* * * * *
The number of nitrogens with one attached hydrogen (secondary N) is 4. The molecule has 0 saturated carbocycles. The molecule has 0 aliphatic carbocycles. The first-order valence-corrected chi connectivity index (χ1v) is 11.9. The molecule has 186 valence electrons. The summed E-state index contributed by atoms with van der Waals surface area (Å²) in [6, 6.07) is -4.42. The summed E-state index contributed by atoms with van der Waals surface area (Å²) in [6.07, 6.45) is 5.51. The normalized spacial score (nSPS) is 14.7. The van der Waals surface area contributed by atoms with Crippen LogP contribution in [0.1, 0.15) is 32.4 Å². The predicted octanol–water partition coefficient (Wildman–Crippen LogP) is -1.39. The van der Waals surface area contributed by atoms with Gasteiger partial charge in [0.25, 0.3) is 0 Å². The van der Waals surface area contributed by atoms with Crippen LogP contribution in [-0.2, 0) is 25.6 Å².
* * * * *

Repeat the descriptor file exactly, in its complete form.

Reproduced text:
The number of nitrogens with one attached hydrogen (secondary N) is 4. The molecule has 0 saturated carbocycles. The molecule has 0 aliphatic carbocycles. The first-order valence-corrected chi connectivity index (χ1v) is 11.9. The molecule has 186 valence electrons. The summed E-state index contributed by atoms with van der Waals surface area (Å²) in [6, 6.07) is -4.42. The summed E-state index contributed by atoms with van der Waals surface area (Å²) in [6.07, 6.45) is 5.51. The normalized spacial score (nSPS) is 14.7. The van der Waals surface area contributed by atoms with Crippen LogP contribution in [0.1, 0.15) is 32.4 Å². The predicted octanol–water partition coefficient (Wildman–Crippen LogP) is -1.39. The van der Waals surface area contributed by atoms with Gasteiger partial charge in [0.25, 0.3) is 0 Å². The van der Waals surface area contributed by atoms with Crippen LogP contribution in [-0.2, 0) is 25.6 Å².